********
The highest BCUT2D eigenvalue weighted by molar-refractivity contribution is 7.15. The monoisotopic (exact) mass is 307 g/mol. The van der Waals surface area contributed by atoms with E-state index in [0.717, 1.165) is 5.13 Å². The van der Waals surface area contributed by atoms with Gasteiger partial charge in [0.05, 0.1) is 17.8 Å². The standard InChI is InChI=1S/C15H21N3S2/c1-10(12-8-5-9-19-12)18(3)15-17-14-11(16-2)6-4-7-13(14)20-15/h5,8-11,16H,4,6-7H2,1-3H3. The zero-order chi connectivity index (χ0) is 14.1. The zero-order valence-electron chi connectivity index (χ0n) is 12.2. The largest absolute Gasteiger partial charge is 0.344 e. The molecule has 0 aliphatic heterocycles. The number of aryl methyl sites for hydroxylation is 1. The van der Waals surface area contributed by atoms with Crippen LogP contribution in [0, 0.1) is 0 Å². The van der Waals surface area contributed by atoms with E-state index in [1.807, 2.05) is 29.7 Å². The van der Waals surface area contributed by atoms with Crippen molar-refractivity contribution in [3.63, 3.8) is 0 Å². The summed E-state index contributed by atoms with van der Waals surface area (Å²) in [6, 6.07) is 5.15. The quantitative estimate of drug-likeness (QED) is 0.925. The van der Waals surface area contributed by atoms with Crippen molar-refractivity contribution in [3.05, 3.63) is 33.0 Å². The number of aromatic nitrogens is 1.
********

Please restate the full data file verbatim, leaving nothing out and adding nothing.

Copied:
The highest BCUT2D eigenvalue weighted by molar-refractivity contribution is 7.15. The monoisotopic (exact) mass is 307 g/mol. The van der Waals surface area contributed by atoms with E-state index in [0.717, 1.165) is 5.13 Å². The van der Waals surface area contributed by atoms with Gasteiger partial charge in [0.05, 0.1) is 17.8 Å². The standard InChI is InChI=1S/C15H21N3S2/c1-10(12-8-5-9-19-12)18(3)15-17-14-11(16-2)6-4-7-13(14)20-15/h5,8-11,16H,4,6-7H2,1-3H3. The zero-order chi connectivity index (χ0) is 14.1. The zero-order valence-electron chi connectivity index (χ0n) is 12.2. The largest absolute Gasteiger partial charge is 0.344 e. The molecule has 0 aliphatic heterocycles. The number of aryl methyl sites for hydroxylation is 1. The van der Waals surface area contributed by atoms with Crippen LogP contribution in [0, 0.1) is 0 Å². The van der Waals surface area contributed by atoms with E-state index in [1.807, 2.05) is 29.7 Å². The van der Waals surface area contributed by atoms with Crippen molar-refractivity contribution in [3.63, 3.8) is 0 Å². The summed E-state index contributed by atoms with van der Waals surface area (Å²) in [6, 6.07) is 5.15. The quantitative estimate of drug-likeness (QED) is 0.925. The van der Waals surface area contributed by atoms with Crippen molar-refractivity contribution in [3.05, 3.63) is 33.0 Å². The number of aromatic nitrogens is 1.